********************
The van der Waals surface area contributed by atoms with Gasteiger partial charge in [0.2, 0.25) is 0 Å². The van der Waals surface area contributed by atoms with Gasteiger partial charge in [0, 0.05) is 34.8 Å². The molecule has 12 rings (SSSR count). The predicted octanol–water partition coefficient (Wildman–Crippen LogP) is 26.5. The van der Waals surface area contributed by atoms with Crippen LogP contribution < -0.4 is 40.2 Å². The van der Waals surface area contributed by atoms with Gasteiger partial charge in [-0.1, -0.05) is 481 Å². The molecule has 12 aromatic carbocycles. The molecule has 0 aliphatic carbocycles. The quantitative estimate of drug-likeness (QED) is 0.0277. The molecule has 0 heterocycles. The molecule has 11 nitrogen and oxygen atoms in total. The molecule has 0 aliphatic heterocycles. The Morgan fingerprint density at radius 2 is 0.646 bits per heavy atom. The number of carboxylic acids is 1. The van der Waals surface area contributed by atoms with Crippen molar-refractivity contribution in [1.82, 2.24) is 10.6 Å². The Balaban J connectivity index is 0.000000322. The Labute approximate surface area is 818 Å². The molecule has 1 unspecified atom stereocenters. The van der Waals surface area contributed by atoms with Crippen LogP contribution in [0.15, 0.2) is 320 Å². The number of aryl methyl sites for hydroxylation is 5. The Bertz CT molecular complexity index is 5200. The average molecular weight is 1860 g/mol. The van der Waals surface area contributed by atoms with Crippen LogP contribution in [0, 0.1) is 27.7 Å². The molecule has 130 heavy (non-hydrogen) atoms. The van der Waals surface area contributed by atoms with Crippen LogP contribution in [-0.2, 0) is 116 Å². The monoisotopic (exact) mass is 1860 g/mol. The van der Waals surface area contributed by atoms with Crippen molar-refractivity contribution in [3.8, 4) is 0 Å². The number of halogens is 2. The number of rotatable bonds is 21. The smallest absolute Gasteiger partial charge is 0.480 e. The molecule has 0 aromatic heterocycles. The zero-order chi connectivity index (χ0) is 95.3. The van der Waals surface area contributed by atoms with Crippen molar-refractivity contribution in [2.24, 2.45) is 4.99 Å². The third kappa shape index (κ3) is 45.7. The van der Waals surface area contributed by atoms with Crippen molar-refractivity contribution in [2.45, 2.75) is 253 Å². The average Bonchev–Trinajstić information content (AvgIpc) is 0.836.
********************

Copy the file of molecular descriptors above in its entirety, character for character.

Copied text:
The van der Waals surface area contributed by atoms with Gasteiger partial charge in [0.2, 0.25) is 0 Å². The van der Waals surface area contributed by atoms with Gasteiger partial charge in [0, 0.05) is 34.8 Å². The molecule has 12 rings (SSSR count). The predicted octanol–water partition coefficient (Wildman–Crippen LogP) is 26.5. The van der Waals surface area contributed by atoms with Crippen LogP contribution < -0.4 is 40.2 Å². The van der Waals surface area contributed by atoms with Gasteiger partial charge in [-0.1, -0.05) is 481 Å². The molecule has 12 aromatic carbocycles. The molecule has 0 aliphatic carbocycles. The quantitative estimate of drug-likeness (QED) is 0.0277. The molecule has 0 heterocycles. The molecule has 11 nitrogen and oxygen atoms in total. The molecule has 0 aliphatic heterocycles. The Morgan fingerprint density at radius 2 is 0.646 bits per heavy atom. The number of carboxylic acids is 1. The van der Waals surface area contributed by atoms with Crippen molar-refractivity contribution in [1.82, 2.24) is 10.6 Å². The Balaban J connectivity index is 0.000000322. The Labute approximate surface area is 818 Å². The molecule has 1 unspecified atom stereocenters. The van der Waals surface area contributed by atoms with Crippen LogP contribution in [0.15, 0.2) is 320 Å². The number of aryl methyl sites for hydroxylation is 5. The Bertz CT molecular complexity index is 5200. The average molecular weight is 1860 g/mol. The van der Waals surface area contributed by atoms with Crippen LogP contribution in [0, 0.1) is 27.7 Å². The molecule has 130 heavy (non-hydrogen) atoms. The van der Waals surface area contributed by atoms with Crippen LogP contribution in [-0.2, 0) is 116 Å². The monoisotopic (exact) mass is 1860 g/mol. The van der Waals surface area contributed by atoms with Crippen molar-refractivity contribution in [3.8, 4) is 0 Å². The number of halogens is 2. The number of rotatable bonds is 21. The smallest absolute Gasteiger partial charge is 0.480 e. The molecule has 0 aromatic heterocycles. The zero-order chi connectivity index (χ0) is 95.3. The van der Waals surface area contributed by atoms with Crippen molar-refractivity contribution in [2.24, 2.45) is 4.99 Å². The third kappa shape index (κ3) is 45.7. The van der Waals surface area contributed by atoms with Crippen molar-refractivity contribution in [2.45, 2.75) is 253 Å². The average Bonchev–Trinajstić information content (AvgIpc) is 0.836.